Three trillion euros short of a picnic

THE craze for “ring-fencing” troublesome entities has hit Europe. Thanks to Sir John Vickers, we now have some readymade jargon for measures that sound like solutions, but don’t mean much in practice.

And we were treated to a flurry of such nonsense over the weekend with headlines hailing the arrival of a rescue package worth trillions – trillions! – of euros. The good news is that this mountain of cash is going to be deployed to “firewall” the region’s basket-case economies, somehow.

The bad news is that this is hardly an innovative new strategy. Essentially, it involves using lots of money to borrow more money and then throw it all into a big hole of debt. That means new bailouts for banks and new bailout guarantees for shaky sovereigns.

The basic idea is to make “better use” of the €780bn that Eurozone states have already committed to the region’s bailout fund by leveraging it to the tune of trillions – as much as €3 trillion (£2.6 trillion), according to some City estimates. For comparison’s sake, the UK economy is worth about £1.5 trillion.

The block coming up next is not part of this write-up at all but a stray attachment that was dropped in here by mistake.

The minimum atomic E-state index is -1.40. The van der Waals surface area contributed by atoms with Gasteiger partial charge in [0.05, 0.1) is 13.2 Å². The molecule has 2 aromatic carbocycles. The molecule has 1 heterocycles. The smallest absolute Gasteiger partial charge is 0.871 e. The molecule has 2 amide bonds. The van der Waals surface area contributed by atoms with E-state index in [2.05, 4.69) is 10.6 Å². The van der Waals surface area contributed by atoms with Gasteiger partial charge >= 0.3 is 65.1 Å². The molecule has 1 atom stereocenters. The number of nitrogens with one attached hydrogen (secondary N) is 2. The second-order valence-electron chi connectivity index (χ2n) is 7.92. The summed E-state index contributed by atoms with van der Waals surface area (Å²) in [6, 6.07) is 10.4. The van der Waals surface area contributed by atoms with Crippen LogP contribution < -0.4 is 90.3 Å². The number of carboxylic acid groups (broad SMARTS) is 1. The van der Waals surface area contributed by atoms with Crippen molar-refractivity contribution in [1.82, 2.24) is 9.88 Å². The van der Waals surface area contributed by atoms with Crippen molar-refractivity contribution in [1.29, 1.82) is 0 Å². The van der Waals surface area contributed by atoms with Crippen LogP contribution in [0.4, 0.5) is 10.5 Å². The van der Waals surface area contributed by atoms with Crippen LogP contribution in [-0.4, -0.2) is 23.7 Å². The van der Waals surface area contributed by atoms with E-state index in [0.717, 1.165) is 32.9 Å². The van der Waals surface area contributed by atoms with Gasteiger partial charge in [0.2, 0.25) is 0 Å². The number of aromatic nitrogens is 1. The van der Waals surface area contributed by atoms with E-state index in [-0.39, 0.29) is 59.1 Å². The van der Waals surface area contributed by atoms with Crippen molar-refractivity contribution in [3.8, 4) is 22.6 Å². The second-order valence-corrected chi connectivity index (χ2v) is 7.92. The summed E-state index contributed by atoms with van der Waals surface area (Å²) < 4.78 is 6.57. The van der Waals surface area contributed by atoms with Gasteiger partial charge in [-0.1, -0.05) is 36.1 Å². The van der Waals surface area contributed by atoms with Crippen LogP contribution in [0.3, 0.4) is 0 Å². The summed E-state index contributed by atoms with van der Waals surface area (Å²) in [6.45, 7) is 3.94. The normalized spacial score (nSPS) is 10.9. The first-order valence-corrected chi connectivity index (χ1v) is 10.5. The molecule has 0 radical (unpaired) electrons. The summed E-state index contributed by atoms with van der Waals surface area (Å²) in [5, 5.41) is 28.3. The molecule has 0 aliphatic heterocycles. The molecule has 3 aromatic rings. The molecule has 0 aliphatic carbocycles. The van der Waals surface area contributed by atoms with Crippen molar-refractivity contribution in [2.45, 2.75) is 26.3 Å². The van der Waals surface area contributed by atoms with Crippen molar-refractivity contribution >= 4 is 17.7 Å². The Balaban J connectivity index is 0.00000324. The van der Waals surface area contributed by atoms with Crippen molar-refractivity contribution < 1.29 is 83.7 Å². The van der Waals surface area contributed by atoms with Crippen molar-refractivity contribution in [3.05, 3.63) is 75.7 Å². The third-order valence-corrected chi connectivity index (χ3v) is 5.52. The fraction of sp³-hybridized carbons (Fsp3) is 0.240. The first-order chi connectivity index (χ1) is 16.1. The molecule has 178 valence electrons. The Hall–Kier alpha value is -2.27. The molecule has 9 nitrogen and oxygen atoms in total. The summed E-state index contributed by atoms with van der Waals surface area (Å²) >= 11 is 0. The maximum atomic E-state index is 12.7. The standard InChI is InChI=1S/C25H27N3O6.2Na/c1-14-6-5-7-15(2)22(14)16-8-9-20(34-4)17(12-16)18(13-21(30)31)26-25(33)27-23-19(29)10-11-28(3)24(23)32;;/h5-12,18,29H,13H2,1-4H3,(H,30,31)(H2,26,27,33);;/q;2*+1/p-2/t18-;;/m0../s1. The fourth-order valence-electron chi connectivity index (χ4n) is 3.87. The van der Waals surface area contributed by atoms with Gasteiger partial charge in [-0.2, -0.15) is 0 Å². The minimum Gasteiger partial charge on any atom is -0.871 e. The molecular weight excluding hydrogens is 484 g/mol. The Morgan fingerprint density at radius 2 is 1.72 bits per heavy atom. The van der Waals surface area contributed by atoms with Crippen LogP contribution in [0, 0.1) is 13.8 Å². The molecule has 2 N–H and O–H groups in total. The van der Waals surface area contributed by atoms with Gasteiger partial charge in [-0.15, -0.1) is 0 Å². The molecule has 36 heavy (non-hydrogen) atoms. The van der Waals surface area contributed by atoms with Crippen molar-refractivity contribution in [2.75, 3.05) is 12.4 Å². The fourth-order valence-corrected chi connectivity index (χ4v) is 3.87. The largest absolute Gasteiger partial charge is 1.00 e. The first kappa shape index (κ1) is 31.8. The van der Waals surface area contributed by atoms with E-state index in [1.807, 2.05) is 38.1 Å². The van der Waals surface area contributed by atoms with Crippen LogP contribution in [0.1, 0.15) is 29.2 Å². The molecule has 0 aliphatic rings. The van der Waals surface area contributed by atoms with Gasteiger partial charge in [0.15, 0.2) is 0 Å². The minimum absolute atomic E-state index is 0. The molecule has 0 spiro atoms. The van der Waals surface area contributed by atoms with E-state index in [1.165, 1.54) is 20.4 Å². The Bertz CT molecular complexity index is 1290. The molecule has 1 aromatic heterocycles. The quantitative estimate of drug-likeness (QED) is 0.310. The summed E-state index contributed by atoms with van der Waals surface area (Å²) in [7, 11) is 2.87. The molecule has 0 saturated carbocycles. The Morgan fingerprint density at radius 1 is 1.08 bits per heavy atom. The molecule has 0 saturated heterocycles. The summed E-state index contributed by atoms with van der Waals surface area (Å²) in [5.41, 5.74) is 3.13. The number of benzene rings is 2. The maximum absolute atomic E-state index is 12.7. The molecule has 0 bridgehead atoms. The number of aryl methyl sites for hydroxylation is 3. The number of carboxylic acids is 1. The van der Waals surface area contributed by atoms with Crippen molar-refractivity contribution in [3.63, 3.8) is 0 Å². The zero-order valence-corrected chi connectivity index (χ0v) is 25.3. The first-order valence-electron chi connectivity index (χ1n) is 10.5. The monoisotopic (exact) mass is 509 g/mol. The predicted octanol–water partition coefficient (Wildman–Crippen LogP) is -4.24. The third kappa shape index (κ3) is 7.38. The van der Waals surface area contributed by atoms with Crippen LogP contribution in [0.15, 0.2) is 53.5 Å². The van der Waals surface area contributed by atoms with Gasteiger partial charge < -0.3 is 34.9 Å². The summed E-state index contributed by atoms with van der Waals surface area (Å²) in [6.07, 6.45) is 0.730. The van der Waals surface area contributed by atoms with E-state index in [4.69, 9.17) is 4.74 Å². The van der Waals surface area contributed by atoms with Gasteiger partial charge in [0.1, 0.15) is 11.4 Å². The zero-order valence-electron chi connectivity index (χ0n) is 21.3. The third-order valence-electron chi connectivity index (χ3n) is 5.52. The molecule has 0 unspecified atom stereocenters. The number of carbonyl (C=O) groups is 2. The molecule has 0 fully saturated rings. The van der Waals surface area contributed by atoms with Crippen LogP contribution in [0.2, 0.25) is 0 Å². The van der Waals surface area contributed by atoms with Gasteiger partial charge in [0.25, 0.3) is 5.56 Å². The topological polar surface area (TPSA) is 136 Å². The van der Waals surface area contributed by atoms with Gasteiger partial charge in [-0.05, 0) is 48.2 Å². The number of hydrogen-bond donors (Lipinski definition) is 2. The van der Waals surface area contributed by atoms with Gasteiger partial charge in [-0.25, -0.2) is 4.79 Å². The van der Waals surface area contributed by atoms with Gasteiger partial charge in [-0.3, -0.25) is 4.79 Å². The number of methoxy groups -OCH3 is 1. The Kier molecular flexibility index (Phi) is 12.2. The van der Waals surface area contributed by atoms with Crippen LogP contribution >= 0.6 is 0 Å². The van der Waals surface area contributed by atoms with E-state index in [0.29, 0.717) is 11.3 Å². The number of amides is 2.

It is, of course, good that Eurozone leaders are finally confronting the size of the problem. But it has little bearing on their ability to solve it.

Despite the excitement, the region’s ministers have yet to talk numbers or details and they are miles from getting the parliamentary votes necessary to approve all of this. Eurozone parliaments have yet to even ratify the 21 July agreement to let the bailout fund lend out more of its capital, let alone leverage it.

The fact is, words are cheap. Trillion-euro bailouts aren’t.